Lots of semi-batch process development and safety work going on in my lab. We use our reaction calorimeter for a variety of studies now. Naturally we want to know about energy accumulation with a given feed rate or any unforeseen induction or initiation problems in a reaction. We can also home in on recommendations for safe feed rates of reactants into a reaction mass.
What I am beginning to learn from the RC1 work is that running a reaction at low temperature is frequently done for sketchy reasons. Unless there are selectivity or side product issues, you really have to question why the reaction is specified to be run at low temperature. I think some of it comes from habit gained in grad school. Low temperature may introduce dangerous situations with abrupt initiation by accumulation of unreacted reagents. Or it may lead to overly long feed time with the associated costs of added plant time and labor.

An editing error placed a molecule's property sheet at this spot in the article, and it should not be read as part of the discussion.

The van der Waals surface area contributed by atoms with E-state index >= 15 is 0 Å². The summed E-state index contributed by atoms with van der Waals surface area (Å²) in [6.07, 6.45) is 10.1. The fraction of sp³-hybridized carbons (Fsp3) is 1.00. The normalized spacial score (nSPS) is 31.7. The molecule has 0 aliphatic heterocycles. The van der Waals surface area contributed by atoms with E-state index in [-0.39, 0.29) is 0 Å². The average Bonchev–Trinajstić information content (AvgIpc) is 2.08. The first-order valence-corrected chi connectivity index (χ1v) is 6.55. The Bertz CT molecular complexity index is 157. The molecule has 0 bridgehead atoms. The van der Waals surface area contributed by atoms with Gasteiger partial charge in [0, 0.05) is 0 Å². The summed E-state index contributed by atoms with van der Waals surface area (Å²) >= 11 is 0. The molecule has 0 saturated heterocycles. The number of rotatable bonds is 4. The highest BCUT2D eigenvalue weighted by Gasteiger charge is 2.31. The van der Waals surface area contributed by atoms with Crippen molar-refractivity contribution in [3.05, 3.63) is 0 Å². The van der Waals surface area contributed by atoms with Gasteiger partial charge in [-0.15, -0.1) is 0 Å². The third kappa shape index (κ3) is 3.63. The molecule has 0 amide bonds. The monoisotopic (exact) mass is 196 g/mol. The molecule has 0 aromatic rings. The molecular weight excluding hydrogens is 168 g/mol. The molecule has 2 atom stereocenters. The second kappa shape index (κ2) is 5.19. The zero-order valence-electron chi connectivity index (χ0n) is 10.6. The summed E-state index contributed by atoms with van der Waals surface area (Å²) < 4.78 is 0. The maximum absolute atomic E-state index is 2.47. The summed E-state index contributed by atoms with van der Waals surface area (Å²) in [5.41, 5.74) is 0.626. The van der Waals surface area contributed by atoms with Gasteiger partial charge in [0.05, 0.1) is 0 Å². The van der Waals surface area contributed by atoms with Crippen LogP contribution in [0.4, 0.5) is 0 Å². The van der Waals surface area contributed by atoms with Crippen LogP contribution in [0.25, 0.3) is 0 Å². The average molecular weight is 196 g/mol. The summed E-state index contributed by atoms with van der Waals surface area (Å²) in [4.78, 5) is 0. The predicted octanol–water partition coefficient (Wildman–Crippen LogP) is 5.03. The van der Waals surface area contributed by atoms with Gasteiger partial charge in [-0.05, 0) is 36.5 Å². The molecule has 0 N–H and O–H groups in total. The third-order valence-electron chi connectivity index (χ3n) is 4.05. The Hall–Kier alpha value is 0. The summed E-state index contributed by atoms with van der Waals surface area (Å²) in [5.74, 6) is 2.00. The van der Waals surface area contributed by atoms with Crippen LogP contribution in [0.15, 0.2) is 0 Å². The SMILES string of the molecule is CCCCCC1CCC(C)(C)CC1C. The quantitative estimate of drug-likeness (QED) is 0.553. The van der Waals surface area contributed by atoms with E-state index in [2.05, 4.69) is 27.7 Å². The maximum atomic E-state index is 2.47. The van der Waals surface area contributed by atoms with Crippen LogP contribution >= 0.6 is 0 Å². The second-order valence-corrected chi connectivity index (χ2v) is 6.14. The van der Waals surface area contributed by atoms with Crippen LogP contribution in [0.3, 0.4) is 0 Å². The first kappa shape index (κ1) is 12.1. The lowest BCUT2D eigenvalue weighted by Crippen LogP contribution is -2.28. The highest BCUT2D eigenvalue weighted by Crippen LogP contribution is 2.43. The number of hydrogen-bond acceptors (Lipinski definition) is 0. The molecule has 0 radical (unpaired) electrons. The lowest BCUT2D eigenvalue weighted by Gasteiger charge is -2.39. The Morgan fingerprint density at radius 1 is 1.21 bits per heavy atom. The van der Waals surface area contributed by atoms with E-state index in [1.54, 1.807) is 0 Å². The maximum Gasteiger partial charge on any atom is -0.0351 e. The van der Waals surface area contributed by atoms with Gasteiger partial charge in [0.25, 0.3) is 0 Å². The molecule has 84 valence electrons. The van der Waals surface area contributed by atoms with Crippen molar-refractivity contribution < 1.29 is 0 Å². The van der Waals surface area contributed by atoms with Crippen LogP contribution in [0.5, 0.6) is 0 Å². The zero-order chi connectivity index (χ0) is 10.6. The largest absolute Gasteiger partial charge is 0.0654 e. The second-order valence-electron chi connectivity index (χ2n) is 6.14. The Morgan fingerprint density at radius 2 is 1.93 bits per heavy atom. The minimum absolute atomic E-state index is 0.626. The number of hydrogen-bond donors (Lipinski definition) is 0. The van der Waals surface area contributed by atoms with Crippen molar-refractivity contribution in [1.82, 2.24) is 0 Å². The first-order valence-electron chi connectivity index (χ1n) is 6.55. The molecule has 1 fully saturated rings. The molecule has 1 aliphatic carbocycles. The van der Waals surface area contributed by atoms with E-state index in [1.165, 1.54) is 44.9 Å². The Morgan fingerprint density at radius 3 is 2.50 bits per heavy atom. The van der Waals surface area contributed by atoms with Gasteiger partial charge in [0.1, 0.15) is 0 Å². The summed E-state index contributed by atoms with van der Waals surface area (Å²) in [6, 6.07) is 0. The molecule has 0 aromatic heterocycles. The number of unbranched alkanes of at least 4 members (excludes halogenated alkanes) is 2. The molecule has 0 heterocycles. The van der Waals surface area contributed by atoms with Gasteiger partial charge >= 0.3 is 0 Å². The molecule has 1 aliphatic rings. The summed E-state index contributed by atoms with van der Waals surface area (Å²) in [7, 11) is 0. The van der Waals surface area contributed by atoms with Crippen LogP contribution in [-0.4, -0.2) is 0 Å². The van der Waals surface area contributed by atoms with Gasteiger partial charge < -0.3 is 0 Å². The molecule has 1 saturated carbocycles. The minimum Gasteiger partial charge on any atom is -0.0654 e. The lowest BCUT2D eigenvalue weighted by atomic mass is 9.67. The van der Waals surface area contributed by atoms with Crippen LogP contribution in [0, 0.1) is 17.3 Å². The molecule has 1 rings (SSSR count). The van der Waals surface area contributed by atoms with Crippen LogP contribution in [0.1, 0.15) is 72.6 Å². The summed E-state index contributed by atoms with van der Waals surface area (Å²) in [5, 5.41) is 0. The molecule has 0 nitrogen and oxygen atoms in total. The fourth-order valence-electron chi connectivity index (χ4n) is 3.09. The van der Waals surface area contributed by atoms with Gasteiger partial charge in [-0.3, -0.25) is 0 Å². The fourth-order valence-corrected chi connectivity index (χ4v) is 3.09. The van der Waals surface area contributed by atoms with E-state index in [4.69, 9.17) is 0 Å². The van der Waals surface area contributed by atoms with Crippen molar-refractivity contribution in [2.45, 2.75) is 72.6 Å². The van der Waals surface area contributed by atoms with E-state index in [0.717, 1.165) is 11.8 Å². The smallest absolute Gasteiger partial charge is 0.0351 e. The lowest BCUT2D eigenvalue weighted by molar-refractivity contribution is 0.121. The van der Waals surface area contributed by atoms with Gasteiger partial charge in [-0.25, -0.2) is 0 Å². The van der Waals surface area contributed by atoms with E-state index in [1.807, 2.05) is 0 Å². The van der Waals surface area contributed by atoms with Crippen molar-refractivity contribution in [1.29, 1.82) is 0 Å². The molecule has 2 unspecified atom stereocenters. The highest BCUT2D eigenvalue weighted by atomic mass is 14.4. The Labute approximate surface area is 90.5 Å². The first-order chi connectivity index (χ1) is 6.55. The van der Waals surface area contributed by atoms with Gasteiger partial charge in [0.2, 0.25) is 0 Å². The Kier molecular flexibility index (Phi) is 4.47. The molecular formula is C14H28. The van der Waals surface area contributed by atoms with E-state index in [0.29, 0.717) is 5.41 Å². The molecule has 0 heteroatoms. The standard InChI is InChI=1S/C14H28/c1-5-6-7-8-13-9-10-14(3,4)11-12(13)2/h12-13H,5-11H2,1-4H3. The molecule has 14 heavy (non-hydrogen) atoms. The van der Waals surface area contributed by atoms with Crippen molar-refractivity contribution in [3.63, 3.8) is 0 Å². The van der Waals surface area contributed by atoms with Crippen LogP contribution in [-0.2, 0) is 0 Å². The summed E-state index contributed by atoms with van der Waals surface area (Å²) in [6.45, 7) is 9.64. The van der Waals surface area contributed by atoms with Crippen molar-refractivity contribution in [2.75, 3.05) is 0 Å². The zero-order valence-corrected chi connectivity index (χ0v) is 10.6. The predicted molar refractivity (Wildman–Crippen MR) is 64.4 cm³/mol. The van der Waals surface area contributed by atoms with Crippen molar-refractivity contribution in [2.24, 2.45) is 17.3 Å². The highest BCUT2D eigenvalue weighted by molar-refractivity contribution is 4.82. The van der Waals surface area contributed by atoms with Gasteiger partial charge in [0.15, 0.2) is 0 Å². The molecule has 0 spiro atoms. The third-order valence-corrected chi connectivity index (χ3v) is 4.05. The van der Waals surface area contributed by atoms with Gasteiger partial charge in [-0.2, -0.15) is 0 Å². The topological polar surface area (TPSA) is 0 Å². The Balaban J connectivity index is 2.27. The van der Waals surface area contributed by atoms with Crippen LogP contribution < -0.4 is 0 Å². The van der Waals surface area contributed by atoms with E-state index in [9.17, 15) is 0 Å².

There are reagent incompatibilities like nBuLi in THF above – 15 C or so. But you’ll find that MeTHF is a bit more tolerant of temperature than is THF.
The precise temperature management capabilities (Tr) of an RC1 including the ability to lock on a temperature or precision ramping gives insight on solubility questions or on freezing points. The instrument also provides heat capacity data for engineering calculations. it is a very useful apparatus.